Typically, affected lambs are first noted from 10 to 14 day-old when they appear dull and depressed, and in much poorer condition than their co-twin. They have an empty gaunt appearance and are too easily caught in the field. Affected lambs may not follow the ewe and co-twin and are found sheltering behind walls and hedgerows etc. Affected lambs stand with an arched back and all four legs drawn together.
Treatment of septic peritonitis and hepatic necrobacillosis is hopeless and lambs should be euthanased for welfare reasons.
The umbilicus (navel) must be fully immersed in strong veterinary iodine BP within the first 15 minutes of life and repeated at least 2 to 4 hours later. Antibiotic aerosol sprays are much inferior to strong veterinary iodine BP for dressing navels, and are much more expensive. All umbilical infections are a direct consequence of neglecting sound husbandry practice.
This essential routine procedure must be undertaken when the ewe and her lambs are penned soon after birth, and again 2 to 4 hours later when the shepherd checks that the lambs have sucked colostrum as outlined earlier. Note that all these procedures can be fitted into a routine such that none is overlooked.
Localisation of bacteria within joint(s) to cause an infectious arthritis with moderate to severe lameness is a major economic problem and welfare concern. Bacterial spread through the bloodstream in neonatal lambs results from entry via the gut, upper respiratory tract, tonsil, and perhaps the untreated umbilicus. Bacterial challenge is much greater when lambs are kept in poor sanitary conditions with delayed or inadequate colostrum intake.
Streptococcus dysgalactiae infections are acquired during the first few days of life with lameness visible from five to 10 day-old. The number of infected joints is variable; only one joint is affected in approximately 50 per cent of lambs with 2 to 4 joints in the remainder. The joints most commonly affected, with decreasing frequency, are the carpal joints, hock, fetlock, and stifle joints. The affected joint(s) are swollen, hot, and painful. Infection causes considerable muscle wastage. After only one week lambs with polyarthritis are smaller than their co-twin and in poorer body condition.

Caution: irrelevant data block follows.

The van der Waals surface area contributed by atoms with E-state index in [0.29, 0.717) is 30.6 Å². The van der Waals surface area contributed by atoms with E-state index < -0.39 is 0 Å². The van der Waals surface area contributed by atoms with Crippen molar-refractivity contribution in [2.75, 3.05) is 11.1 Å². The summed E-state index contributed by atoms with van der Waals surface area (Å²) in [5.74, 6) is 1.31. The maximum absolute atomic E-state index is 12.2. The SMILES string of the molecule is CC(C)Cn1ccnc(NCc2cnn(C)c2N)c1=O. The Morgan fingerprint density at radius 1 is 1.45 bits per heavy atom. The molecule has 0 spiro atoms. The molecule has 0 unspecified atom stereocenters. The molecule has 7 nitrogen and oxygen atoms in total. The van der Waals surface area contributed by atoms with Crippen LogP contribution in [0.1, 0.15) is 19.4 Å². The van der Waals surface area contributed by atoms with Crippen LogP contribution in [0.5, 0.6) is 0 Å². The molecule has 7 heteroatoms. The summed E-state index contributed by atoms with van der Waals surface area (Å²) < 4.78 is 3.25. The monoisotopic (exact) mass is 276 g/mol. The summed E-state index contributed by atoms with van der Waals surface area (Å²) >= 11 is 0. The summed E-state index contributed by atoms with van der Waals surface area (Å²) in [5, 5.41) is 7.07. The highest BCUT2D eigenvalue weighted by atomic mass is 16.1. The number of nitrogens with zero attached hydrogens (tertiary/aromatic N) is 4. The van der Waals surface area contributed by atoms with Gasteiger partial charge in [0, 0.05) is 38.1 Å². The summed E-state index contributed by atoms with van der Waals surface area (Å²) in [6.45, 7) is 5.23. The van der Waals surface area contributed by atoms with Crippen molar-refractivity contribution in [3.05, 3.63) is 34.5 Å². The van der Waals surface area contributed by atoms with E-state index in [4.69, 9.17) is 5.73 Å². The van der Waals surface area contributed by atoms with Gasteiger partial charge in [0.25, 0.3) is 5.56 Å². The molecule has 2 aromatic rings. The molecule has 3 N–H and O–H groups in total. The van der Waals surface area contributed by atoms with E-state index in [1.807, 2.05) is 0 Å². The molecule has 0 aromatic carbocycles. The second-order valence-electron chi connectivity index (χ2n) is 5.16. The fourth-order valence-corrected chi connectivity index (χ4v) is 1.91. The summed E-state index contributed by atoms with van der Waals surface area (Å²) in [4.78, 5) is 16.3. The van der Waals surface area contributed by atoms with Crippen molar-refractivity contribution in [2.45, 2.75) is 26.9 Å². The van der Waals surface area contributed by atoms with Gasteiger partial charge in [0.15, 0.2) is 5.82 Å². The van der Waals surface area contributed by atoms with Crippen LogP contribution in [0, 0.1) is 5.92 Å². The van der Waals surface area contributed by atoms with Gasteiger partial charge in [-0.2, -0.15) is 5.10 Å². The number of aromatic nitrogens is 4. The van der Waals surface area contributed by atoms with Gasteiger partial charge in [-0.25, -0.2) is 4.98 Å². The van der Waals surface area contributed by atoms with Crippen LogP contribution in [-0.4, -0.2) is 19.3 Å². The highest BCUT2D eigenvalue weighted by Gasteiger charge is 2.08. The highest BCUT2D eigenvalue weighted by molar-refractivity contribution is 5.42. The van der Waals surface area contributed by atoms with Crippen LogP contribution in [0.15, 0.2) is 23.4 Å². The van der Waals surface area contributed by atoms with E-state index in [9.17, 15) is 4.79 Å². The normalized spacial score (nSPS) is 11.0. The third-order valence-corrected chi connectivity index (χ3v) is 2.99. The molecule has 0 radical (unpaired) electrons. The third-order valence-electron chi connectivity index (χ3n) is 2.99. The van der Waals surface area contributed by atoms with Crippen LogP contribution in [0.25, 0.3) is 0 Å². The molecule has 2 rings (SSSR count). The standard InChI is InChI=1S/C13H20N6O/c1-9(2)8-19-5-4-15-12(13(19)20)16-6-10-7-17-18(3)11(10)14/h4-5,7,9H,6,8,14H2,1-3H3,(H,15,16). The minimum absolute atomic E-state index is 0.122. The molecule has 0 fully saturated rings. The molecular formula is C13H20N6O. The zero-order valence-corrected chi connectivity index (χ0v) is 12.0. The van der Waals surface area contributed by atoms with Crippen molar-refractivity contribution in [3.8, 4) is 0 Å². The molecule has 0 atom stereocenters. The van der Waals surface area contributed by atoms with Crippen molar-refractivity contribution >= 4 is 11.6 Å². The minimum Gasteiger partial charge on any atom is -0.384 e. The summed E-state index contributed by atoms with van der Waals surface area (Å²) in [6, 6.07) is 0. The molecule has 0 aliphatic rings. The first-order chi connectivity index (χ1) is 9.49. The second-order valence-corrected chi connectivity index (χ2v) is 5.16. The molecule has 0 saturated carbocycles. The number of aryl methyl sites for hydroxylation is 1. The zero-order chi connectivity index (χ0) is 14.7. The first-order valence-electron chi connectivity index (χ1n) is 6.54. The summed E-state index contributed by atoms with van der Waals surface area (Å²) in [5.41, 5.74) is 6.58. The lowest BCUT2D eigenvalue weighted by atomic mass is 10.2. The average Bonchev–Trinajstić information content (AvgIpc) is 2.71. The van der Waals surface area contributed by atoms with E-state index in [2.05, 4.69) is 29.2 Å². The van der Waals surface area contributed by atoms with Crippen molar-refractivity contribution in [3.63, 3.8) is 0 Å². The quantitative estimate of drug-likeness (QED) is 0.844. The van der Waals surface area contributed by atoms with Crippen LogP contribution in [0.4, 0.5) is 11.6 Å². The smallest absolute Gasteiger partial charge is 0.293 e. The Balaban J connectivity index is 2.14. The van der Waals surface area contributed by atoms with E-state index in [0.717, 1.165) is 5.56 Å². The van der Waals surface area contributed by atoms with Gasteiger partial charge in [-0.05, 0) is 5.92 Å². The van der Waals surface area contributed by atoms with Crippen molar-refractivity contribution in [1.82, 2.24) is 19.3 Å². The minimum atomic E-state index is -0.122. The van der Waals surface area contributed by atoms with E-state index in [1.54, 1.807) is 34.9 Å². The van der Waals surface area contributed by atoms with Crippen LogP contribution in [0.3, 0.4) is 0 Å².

Lameness affecting a single leg may result from a foot abscess or interdigital lesion. Dog, fox, and possibly badger, bites are very uncommon. Trauma to joints may cause marked lameness; the stifle is the most commonly injured joint.
Diagnosis of an infected joint is based upon clinical findings although it may prove difficult to differentiate traumatic lesions from early infective conditions. In lambs less than one month-old all lameness and swollen joints should be considered septic until proven otherwise.
Procaine penicillin is the drug of choice for polyarthritis where S dysgalactiae and E rhusiopathiae are the most common joint pathogens accounting for over 90 per cent of positive joint fluid cultures. Penicillin administered once daily for at least five consecutive days during the early stages of lameness effects a good cure rate in many S dysgalactiae infections although dead bacteria and white blood cells within the joint may induce further inflammatory changes such that some degree of lameness persists.
Lambs with polyarthritis that continue to show moderate to severe lameness after two courses of antibiotic therapy do not grow well and represent a major welfare concern. These lambs must be euthanased for welfare reasons.
Every effort must be taken to reduce the risk of bacteraemia by ensuring timely adequate passive antibody transfer and reducing environmental bacterial challenge. The lamb must ingest sufficient colostrum (200 mls/kg) during the first 24 hours of life and 50 mls/kg within the first 2 hours, if not earlier. The umbilicus (navel) must be fully immersed in strong veterinary iodine BP within the first 15 minutes of life and repeated at least once 2 to 4 hours later. Change of lambing accommodation is rarely an option; turnout to pasture for the remainder of the lambing period has been reported to markedly reduce morbidity.
There are no specific recommendations for the control of S dysgalactiae polyarthritis. A single injection of procaine penicillin to all lambs at 36 to 48 hours-old is very effective in the face of a disease outbreak but must be considered as a last resort after all aspects of lamb management and husbandry practices have been reviewed. The use of prophylactic antibiotic injections to control diseases that can be controlled by good husbandry practices are coming under ever closer scrutiny by regulatory bodies.